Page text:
SImilarly overbidding may allow you to 'win' in an auction where the asset has relatively low value to you by making your competitor overpay, the equivalent of a double bluff may allow you to 'win' an auction by acquiring the asset for less than its worth to you, by convincing your competitor you are overbidding. I'm scarequoting 'win' here to indicate I'm talking about winning the game, not just winning the asset.
I can go looking around the web and come up with links too. But you have to understand the situation, which you clearly do not. You can state game theory all you want to, but it's easy to see that your use of it is superficial. Game theory is very interesting in a general sense, but each individual case is different, and unique.
In any case, it comes down to several things. How much is this worth to us? How much can we afford? How much is it worth to keep out of the hands of a hostile competitor, etc. In the heat of an actual auction, these questions are much more important than theoretical musings.
You look to future sales, and how they could be impacted several ways. Yu look to future profits and how they can be impacted several ways. You look to what this means in terms of marketshare, and how that impacts sales and profits. It's a balancing act, and something arch company must do on it's own. That's why each company paid differing amounts, and for differing parts of the portfolio, as well as to access to other parts.
Which is exactly why I originally said zero-sum context, and not zero sum-game. Ok, to make you happy let me put it more precisely. I am stipulating that Google's score and Apple's score are inversely related. You are apparently assuming that the underbidder's score is zero and the asset winner's is Bid-Value, though Value of course may only be known in hindsight.
There is no such thing as zero sum context. Either it is or it isn't. Here, one side won, and the other lost. There is no zero sum anything. There is no current way to evaluate it. It will take years.
As to MS, it's really unclear what is going to happen. Are they content to become a patent troll under the smartphone bridge? Will they keep pushing WP7? If it fails will they push Windows 8? Are consumers interested at all? There seems a shocking lack of interest in both WP7 and WebOS from consumers. I guess we'll find out if WP7 has any legs at all when Nokia starts to kick out models.
Posters love to call every company that has IP, and attempts to get paid for it, a patent troll, but that's just silly. There are hundreds of thousands of patents, if not millions, that are licensed out. Is IBM a patent troll because they receive billions every year in patent fees? Of course not! Neither are most of the other thousands of companies and individuals who invent something, and are getting fees for it.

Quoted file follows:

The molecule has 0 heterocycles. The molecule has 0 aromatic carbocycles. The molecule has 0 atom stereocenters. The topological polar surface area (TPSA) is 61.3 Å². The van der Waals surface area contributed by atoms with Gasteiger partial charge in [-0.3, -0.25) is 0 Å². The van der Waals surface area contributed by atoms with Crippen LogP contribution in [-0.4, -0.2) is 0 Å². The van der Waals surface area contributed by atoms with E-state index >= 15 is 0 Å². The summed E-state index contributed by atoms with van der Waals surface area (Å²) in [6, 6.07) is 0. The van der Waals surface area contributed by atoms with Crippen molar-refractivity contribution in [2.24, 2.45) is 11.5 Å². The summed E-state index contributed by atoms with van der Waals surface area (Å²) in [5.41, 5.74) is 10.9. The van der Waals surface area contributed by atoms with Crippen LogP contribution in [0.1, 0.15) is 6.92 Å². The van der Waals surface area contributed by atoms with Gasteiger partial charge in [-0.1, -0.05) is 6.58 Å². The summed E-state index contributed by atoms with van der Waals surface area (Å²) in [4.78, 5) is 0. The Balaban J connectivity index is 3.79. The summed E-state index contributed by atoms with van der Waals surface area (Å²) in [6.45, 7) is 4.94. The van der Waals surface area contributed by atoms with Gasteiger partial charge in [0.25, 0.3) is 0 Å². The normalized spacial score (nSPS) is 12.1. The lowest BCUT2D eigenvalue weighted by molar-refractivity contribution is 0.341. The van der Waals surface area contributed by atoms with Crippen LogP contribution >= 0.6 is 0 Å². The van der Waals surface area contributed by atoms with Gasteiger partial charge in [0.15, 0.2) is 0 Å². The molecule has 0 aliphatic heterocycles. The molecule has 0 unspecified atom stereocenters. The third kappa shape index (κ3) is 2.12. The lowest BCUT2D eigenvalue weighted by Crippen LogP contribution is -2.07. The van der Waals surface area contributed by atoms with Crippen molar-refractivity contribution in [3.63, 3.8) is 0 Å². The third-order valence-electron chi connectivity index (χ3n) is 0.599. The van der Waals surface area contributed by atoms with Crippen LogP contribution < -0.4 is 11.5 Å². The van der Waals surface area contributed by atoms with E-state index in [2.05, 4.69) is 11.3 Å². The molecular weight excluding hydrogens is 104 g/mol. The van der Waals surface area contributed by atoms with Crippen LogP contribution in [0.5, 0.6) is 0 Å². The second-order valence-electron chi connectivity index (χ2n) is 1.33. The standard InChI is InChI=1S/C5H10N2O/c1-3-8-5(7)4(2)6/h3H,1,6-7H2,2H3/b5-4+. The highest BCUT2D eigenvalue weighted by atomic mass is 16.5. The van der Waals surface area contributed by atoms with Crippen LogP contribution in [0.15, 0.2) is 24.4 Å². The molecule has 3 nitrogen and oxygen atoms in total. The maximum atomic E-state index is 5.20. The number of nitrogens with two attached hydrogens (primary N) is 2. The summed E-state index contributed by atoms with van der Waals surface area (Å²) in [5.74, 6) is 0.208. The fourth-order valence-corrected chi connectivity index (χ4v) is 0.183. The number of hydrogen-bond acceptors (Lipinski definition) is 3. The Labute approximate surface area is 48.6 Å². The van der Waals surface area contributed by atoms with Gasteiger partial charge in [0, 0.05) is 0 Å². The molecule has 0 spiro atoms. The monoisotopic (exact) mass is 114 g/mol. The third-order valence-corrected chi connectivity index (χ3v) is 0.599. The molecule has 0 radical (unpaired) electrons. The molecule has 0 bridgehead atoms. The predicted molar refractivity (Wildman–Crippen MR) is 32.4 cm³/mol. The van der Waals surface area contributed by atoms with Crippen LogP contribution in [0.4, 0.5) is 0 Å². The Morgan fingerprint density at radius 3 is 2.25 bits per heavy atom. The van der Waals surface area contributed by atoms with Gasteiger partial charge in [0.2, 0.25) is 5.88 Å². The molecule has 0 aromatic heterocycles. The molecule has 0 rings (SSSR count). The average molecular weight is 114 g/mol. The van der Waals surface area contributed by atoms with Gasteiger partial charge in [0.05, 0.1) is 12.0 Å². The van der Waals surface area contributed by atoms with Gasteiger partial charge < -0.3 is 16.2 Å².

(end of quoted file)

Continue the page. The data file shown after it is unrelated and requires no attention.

So is MS a patent troll? Not really. They've invented much themselves, And buying more patents doesn't make them trolls. If someone invents something, no one else has the right to take it and use it without paying for it, assuming that the invention is valid, which most, but not all are.
If I invent something, and patent it, but can't get the money to make it, and can't convince other companies to do so, and then find that someone Is making it without coming to me for a license, and I sue, am I a patent troll? Of course not! But this happens all the time. And often, companies invent many things in the course of their R&D, but decide that they don't need them now. Does that mean that another company should can steal that IP for themselves? Again, of course not.
As to Samsung and WebOS, I don't think that would be a defensive play regarding MS. The logical defensive play there would be to jump to WP7, which is what MS is no doubt angling for, and probably offering reduced license terms for OEMs that do. WebOS seems more likely a poke on Google's nose to try to get them to partner more closely with Samsung. As I understand it, each Android revision gets launched on an exclusive with a partner, and these deals are extremely lucrative in both cash and marketshare.
I knew that wouldn't think so, but your response makes even less sense. Dealing with HP could be a counterweight to both MS, Google, and of course, Apple. We also don't know what HP might be asking for fees. I suspect, though of course it's just my take, that HP would be asking for less than MS is demanding. Hp announced some time ago that WebOS would be offered for licensing, and people laughed, think that no one would be interested, because of its tiny take-up. But perhaps they were wrong.
As for Samsung dealing with MS to make WP7 phones, and so getting a better deal than the $15 MS is demanding, well... Samsung ALREADY makes WP7 phones, for your information, and still, they're being smacked down by MS.